In his budget address on Tuesday, January 21, New York Governor Andrew Cuomo waded into the heated debate over Brooklyn’s struggling hospitals by pinning their financial woes on the federal government’s 18-month delay in approving—or denying—New York’s request to spend $10 billion in Medicaid reform savings.
Cuomo’s budget plan allocates $1.2 billion for infrastructure improvements to hospitals, clinics, nursing homes and health care providers, but needs the waiver to be approved in order to provide a large portion of those funds. He claimed that “we need [Department of Health and Human Services] to act on our waiver now as we have no alternative.”
He was referring to the ongoing financial struggles of Interfaith Medical Center, Long Island College Hospital (LICH), and Brookdale Hospital. SUNY Downstate Medical Center’s fate is also in limbo as its fortunes and finances are in part influenced by what happens to LICH, which it owns and operates.
The state Department of Health (NYSDOH) ultimately has final say in whether a New York hospital closes or not.
Cuomo’s ultimatum comes after months of pressure from Brooklyn residents and supporters of Brooklyn hospitals, who, at protest rallies, often accused Cuomo of inaction.
New York City Mayor Bill de Blasio has been among those pushing the state for action and funding, whether by seeking support for his proposed Brooklyn hospital/healthcare reform plan or by filing legal appeals to SUNY and the state to halt Brooklyn hospital closures.
“Sometimes you watch the news and you see dire reports about hospitals [and] we’ve seen it again and again at Interfaith, and we’ve seen it again and again at Long Island College Hospital,” said de Blasio on Monday, January 20 during a Martin Luther King Jr. Day celebration at the Brooklyn Academy of Music. “It ain’t over till it’s over.”
Meanwhile, on the ground in Brooklyn, concern is more focused on the immediacy of postponed court dates, diverted ambulances and proposed sales of hospitals to real estate developers and healthcare providers.
The year-plus struggle over LICH’s fate continues as a planned January 21 contempt hearing is moved first to January 22 and then to February 11. The hearing is for Justice Johnny Lee Baynes of the Kings County Supreme Court to hear arguments over whether LICH operator SUNY Downstate violated court orders to keep LICH open and operating at regular staffing and service levels in the summer of 2013.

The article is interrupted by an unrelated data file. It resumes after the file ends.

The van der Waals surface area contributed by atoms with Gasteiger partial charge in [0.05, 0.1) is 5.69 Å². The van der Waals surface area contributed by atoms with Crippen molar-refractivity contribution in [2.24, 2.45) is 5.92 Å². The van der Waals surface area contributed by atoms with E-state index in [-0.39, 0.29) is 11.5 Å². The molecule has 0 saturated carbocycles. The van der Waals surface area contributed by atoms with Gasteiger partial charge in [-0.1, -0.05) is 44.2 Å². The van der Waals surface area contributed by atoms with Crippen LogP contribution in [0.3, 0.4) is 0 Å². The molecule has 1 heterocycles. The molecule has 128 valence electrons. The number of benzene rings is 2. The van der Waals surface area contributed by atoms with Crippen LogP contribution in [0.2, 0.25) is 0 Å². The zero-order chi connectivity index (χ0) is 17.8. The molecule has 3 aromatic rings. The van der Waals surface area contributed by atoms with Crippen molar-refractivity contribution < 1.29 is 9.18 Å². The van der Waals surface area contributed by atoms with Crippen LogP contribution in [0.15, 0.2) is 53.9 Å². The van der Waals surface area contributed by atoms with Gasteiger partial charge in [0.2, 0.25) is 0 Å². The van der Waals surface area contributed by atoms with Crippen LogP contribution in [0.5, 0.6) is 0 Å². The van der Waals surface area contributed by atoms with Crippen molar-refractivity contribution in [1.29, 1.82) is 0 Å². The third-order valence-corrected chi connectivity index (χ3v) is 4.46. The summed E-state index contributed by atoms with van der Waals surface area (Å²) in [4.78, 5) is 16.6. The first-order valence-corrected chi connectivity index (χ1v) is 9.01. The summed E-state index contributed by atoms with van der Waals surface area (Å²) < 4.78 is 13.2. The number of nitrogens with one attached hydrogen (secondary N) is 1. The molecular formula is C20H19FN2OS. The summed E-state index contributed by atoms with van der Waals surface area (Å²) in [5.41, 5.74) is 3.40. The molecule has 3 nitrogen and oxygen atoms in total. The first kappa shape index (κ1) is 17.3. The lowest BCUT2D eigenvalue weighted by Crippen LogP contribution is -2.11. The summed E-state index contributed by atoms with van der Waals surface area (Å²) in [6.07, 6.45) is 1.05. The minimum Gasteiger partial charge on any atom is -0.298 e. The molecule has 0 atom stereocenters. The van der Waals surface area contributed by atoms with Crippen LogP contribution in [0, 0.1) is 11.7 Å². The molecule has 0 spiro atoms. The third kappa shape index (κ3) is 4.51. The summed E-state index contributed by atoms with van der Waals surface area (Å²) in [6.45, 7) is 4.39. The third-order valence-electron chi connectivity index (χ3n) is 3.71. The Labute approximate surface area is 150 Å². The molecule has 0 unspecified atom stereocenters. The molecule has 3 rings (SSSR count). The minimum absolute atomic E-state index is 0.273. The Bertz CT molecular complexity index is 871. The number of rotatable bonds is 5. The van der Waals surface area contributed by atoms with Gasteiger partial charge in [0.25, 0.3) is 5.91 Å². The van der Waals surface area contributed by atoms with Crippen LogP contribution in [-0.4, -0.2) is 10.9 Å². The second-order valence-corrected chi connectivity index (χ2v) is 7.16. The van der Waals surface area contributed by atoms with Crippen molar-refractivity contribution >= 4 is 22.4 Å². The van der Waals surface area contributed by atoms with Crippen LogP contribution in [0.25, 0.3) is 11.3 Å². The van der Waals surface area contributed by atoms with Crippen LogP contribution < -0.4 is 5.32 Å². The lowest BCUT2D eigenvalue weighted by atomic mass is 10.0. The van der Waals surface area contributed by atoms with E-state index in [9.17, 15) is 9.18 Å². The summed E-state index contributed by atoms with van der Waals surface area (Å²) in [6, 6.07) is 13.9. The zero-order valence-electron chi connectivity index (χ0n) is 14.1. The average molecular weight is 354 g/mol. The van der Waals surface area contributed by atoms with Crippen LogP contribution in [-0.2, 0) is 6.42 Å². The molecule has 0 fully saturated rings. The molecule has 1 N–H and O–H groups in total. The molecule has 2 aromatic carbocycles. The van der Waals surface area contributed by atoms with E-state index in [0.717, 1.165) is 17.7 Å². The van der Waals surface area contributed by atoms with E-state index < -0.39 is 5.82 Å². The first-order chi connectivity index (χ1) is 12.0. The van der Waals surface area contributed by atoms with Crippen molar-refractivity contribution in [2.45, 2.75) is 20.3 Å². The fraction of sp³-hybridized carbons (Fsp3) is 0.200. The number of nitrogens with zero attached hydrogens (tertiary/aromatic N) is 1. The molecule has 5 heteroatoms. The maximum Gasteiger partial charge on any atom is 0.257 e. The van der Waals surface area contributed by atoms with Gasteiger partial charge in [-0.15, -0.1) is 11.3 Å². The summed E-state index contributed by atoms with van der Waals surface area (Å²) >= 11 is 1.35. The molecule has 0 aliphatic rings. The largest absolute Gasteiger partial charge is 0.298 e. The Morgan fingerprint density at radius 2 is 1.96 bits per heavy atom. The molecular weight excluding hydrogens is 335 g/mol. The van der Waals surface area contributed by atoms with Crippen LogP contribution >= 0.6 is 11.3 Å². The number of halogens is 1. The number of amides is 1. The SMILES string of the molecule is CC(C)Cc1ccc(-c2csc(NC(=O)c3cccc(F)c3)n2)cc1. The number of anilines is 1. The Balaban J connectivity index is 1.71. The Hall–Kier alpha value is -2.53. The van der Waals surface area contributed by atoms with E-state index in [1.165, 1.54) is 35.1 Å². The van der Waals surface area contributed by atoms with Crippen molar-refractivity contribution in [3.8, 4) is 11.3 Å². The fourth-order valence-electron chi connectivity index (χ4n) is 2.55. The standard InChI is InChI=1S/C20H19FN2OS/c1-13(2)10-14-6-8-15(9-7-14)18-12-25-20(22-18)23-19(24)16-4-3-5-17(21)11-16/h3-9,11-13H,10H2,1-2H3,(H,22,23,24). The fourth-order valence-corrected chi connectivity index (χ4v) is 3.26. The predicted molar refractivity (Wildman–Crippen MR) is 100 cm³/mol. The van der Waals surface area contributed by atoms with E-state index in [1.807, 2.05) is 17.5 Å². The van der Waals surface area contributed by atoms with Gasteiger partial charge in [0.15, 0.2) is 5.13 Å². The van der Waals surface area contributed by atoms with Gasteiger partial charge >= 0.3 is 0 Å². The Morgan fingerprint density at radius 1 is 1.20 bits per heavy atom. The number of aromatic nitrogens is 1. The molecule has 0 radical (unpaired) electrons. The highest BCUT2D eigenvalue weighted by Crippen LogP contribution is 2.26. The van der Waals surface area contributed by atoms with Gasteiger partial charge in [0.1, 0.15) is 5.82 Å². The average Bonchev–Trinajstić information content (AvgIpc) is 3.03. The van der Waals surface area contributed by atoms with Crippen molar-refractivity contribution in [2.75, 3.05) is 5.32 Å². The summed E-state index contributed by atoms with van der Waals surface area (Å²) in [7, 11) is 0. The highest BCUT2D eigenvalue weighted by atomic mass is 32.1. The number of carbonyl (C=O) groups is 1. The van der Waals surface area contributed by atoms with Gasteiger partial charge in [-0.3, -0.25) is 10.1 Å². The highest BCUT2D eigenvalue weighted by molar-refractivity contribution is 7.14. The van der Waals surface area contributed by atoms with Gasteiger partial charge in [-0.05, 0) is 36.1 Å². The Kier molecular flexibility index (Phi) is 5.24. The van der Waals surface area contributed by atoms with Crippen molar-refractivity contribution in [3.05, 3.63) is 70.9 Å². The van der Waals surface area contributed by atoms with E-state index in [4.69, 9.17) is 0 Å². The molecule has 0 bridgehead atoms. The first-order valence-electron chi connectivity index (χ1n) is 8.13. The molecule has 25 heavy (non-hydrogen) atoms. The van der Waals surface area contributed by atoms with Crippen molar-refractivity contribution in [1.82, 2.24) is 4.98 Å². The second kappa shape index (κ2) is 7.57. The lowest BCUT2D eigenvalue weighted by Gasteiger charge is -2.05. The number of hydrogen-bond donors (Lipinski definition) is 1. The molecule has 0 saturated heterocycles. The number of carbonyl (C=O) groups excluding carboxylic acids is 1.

LICH also remains in the news with the ongoing competition between Fortis Property Group/NYU Langone/Lutheran and Brooklyn Hospital Center (BHC) over whose buyout/development plan for LICH should be chosen by the state, despite the fact that BHC’s proposal is not currently formally recognized as a valid proposal due to the fact that it was submitted four months after the September proposal deadline.
Interfaith Medical Center’s closure drama is also heating up. On Friday, January 17, the hospital diverted ambulances away from the hospital, reportedly in an effort to conserve its dwindling funds. That day also saw Interfaith CEO Patrick Sullivan get fired under pressure by employee unions.
Sullivan’s decision to divert ambulances reportedly prompted NYSDOH to cut state funds to the nearly-bankrupt hospital, and the state Dormitory Authority (DASNY) to file court documents stating that the hospital had defaulted on its financing agreement with the state.
However, Interfaith defenders rallied on January 21, arguing that DASNY had already filed documents on January 16 in an attempt to cut off funding, reportedly due to the hospital board voting to continue operating its own clinics instead of transferring them to Kingsbrook Medical Center on January 26.
NYSDOH and Cuomo had last month—right before Christmas—agreed to provide enough funding to keep the Bedford-Stuyvesant hospital open and operational until March 7.